Students could start out in mentorships in their communities, working in a sector that inspires them. They would learn to dissect its operational ethics and environmental sustainability, in addition to learning practical skills. They could then challenge conventional wisdom through experimentation of school-owned or partner businesses, exploring key questions that don’t get asked often enough: How much is enough? What profit margins are tolerable? What makes a living wage? How does a product and service impact other communities and environments? How tightly is the monetary economy driving my quality of life?

Schools would also partner with farms and build on the growing trend of school gardens, allowing learners to experiment with ideas such as subsistence living and gift economies. Group dialogue and quiet contemplation would be critical components, helping develop learners’ abilities to uncover conditioned behavior and gain awareness of cultural values versus human ones.

These ideas need to be further developed. There are a number of schools that implement many aspects of these suggestions, such as experiments in professional mentorships, farming, and mindfulness and critical dialogue. But more learning environments need to be created that will push learners to develop skills of deep critical inquiry while engaged in the real economy, developing the skills and courage to begin to live differently.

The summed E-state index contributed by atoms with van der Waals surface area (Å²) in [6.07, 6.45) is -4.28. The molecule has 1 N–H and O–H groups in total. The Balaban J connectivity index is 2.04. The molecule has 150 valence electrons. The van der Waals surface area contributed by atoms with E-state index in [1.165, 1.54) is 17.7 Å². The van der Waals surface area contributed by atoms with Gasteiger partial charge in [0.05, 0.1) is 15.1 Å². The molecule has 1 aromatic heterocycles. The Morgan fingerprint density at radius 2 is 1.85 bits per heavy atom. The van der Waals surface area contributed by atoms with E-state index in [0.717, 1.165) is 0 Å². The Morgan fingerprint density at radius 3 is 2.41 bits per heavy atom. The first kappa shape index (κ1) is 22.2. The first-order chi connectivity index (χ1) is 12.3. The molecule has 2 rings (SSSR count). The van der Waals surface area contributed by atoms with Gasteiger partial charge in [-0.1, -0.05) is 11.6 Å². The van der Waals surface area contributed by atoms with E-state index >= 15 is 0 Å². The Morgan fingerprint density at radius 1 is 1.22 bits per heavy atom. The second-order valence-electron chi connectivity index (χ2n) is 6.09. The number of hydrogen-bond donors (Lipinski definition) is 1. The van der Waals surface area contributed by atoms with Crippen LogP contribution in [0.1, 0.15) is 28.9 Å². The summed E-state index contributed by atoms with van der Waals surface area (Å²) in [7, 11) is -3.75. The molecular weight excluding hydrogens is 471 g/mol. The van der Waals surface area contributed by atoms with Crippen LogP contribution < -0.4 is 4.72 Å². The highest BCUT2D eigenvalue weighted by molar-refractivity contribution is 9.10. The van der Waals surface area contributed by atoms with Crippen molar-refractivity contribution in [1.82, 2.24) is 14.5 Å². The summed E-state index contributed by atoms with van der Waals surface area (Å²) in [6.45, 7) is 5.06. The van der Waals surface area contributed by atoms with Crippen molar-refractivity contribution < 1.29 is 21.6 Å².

Christian Casillas | August 30, 2012

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§ One Response to Post 3: Mindful Mentorships

  • As a follow-on, a few examples may help to illustrate aspects of my line of thinking:
    • Mentorships as adaptive teaching systems
    There are a number of programs that have education systems based on mentorship models of learning. Seth provides a profile in this blog for one of the Big Picture schools, which are good examples of an entire learning model based on mentorships. Closer to home, Paquita Hernandez has created a mentorship program at several charter schools in Santa Fe, where mentorships are now part of their standard curricula, requiring students to do several semesters of mentorships.